Patrick Neate has written five novels and won several writing awards, but he never set out to become a novelist.
“I still can’t quite believe that’s what happened and I always have a vague notion that I’m on the verge of getting a proper job. To be honest, I still want to be a footballer .”
The Londoner’s latest novel, Jerusalem, concludes the loose trilogy that began with Musungu Jim and the Great Chief Tuloko and the Whitbread Award-winning Twelve Bar Blues. The three novels offer a multifaceted exploration of Africa. Musungu Jim focuses on a hapless English gap year student and fictional sub-Saharan banana republic on the verge of revolution. Twelve Bar Blues spans three continents and two centuries, centering on a New Orleans jazz musician and his search for his lost stepsister.
So what is Jerusalem about?
“About? Do you mean about about? I mean, on the one hand it is a far-flung tale of three generations of a family rooted in the English establishment; on the other it’s a broad satire of colonialism, postcolonialism and neocolonialism,” Neate says. “I find it hard to say what my books are about; not because I think I’m so clever but because my pen can be a bit of a blunderbuss!”
Neate says that the trilogy was completely unplanned, and “just tumbled out . that way”.
“The trilogy is very open-ended, in that you don’t have to have read any one book to read another. The main narrative connection is two key characters who have more or less significant roles in all three novels.”
Another connection between the novels is obviously Africa. Neate says he first went to southern Africa as a kid, and has been going back, frequently by mistake, ever since.
“I’ve found my temperament is well-suited to places like Zimbabwe and Zambia for some reason.”
He was inspired to write Jerusalem after reading about Cecil Sharp (Nov. 22 1859 – June 23 1924), popularly regarded as the founding father of the folklore revival in England.
“I have always been fascinated by mythologization and the creation of identity, but had never turned that critical eye on the English before. I thought it would be fun…”
The 30-something has a knack for creating characters that are both humorously stereotyped and three-dimensional, from Rastafarian witch doctors and impotent dictators to embittered pigeons and cricket-loving private investigators.
He says that none of the characters is based on anyone specific, but each one is an amalgam of people he’s met.
Similarly, his diverse array of settings and periods, from early 20th century New Orleans to contemporary London, immediately feel familiar and tangible.
“I think the trick is to do your research but not too hard and then let your imagination take over. And you have to be confident. It’s amazing what people will believe if you sound like you know what you’re talking about!” he says.
Neate’s other novels are The London Pigeon Wars, which offers a pigeon’s perspective on present-day London, and City of Tiny Lights, a noir-ish detective thriller, also set in London. He has also written several short stories, poetry, articles, reviews and a screenplay. Of all these forms of writing, Neate prefers the novel.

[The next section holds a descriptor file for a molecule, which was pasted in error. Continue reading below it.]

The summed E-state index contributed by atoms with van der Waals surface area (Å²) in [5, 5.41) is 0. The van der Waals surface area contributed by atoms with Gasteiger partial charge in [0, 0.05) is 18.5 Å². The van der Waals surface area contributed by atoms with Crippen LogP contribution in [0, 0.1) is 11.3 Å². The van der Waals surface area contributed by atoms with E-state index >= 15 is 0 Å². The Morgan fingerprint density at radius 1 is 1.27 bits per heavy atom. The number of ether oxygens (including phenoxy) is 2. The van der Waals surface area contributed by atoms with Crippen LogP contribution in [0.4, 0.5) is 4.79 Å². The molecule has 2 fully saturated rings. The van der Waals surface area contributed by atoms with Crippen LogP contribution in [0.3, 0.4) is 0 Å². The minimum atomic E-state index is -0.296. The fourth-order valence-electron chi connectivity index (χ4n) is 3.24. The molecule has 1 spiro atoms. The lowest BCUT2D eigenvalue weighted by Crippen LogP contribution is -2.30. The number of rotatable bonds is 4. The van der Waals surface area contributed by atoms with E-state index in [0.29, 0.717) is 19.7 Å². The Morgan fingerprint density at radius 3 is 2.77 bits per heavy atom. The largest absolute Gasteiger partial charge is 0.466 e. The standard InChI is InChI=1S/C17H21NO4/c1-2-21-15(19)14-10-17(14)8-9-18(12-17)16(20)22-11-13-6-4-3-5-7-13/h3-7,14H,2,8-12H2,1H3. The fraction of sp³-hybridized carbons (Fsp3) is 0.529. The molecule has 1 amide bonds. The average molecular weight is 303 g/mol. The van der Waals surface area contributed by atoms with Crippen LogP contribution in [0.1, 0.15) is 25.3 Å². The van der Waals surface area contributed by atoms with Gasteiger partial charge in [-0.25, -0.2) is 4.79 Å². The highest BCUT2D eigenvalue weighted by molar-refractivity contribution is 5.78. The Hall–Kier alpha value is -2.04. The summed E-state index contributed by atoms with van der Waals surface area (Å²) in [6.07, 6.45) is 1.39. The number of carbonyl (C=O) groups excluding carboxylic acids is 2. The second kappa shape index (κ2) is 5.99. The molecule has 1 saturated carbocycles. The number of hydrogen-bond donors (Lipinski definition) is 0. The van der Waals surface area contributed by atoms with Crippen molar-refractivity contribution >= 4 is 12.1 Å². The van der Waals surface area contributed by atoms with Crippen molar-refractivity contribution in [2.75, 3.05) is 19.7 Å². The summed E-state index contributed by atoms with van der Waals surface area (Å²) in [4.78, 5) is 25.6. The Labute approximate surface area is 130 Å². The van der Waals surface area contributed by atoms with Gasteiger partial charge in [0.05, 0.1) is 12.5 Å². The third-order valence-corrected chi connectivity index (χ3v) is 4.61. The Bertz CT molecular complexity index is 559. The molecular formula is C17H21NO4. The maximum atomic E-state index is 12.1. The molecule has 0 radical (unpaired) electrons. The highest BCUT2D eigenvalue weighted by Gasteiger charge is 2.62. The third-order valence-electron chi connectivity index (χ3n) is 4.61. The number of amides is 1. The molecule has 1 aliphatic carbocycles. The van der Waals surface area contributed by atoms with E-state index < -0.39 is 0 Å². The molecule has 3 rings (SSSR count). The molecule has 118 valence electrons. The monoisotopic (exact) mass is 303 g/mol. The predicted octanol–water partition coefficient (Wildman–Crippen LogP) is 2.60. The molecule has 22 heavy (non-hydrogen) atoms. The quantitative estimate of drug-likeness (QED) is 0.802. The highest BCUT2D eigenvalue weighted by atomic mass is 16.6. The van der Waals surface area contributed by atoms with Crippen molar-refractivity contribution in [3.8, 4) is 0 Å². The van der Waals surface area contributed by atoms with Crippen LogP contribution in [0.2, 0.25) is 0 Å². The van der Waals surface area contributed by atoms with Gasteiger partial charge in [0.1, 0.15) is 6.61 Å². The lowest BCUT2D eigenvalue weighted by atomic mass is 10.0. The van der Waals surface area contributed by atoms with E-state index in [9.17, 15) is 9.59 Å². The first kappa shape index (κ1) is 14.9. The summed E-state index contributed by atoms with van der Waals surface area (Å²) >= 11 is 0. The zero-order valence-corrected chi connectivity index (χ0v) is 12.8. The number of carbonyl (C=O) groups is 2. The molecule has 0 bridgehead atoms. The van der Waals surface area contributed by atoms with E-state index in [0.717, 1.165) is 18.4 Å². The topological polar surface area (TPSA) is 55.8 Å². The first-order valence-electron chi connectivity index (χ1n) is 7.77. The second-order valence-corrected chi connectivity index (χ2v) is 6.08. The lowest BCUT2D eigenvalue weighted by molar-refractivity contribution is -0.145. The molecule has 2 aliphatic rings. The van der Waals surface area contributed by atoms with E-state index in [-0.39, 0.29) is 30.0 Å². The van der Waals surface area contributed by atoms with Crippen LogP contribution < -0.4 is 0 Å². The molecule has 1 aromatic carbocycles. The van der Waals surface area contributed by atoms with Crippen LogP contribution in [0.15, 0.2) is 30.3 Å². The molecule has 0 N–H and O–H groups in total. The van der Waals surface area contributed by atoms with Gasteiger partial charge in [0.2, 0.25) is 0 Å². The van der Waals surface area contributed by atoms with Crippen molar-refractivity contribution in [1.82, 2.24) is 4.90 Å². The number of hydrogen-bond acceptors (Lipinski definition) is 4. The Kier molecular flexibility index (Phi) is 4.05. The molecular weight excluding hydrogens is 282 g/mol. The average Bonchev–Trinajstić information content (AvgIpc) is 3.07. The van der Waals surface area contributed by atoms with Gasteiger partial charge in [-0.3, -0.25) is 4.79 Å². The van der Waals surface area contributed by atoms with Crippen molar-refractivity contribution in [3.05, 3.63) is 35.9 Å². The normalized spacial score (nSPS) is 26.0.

“I consider myself a novelist, so I guess it has to be the novel which has, I think, the most freedom; both for writer and reader. That said, the formality of poetry and screenwriting frequently appeals. I suppose they’re like different forms of exercise. Even runners occasionally fancy a swim.”
Jerusalem is the work that he is currently most proud of, as it’s the most recent and he feels he has to cling to the idea of improvement.
“That said, I have a real soft spot for The London Pigeon Wars . a novel I wrote that was, I think, rather misunderstood,” he says, referring to the work described as both a “frustratingly ramshackle chronicle” (The Sunday Times) and “strikingly imaginative” (Metro).
He’s currently working on the screenplay for City of Tiny Lights. As for the future?
“Yikes. frankly, I struggle to plan past next week.”
Neate also cofounded and continues to host Book Slam, a monthly “literary nightclub” in London, where you can enjoy takeaway Thai food and cocktails to poetry performances, book readings and live music. He says the event is a protest against the way books are often divorced from mainstream culture and how mainstream culture is often regarded as the lowest common denominator.
“I don’t see why the mainstream can’t be smart and literary. Hence, a literary nightclub. Fortunately, there seem to be enough people who agree with me to make it work.”
Book Slam’s guests have included singers Adele and Kate Nash, and multi-award winning authors Hanif Kureishi (The Buddha of Suburbia) and Zadie Smith (White Teeth). The Website describes the alumni as “superheroes of under-the-counterculture”, although, judging by the enduring and current success of many, Book Slam seems to be an excellent place to catch those on the verge of widespread recognition in a fairly intimate environment.
Neate is obviously a regular fixture at Book Slam, and is approachable if he’s not occupied with hosting duties. He also personally updates his Website and has a Twitter account, and is thus, reasonably accessible to his readers. As with his other achievements, he says he didn’t set out to be accessible.
“I mean, I just started writing a blog and people wrote to me, so I replied . it can be a bit challenging these days. I get hundreds of emails via my Website and people get vexed that it takes me a while to respond. But the fact is, I read everything myself and if I replied to every email I’d never do anything else.”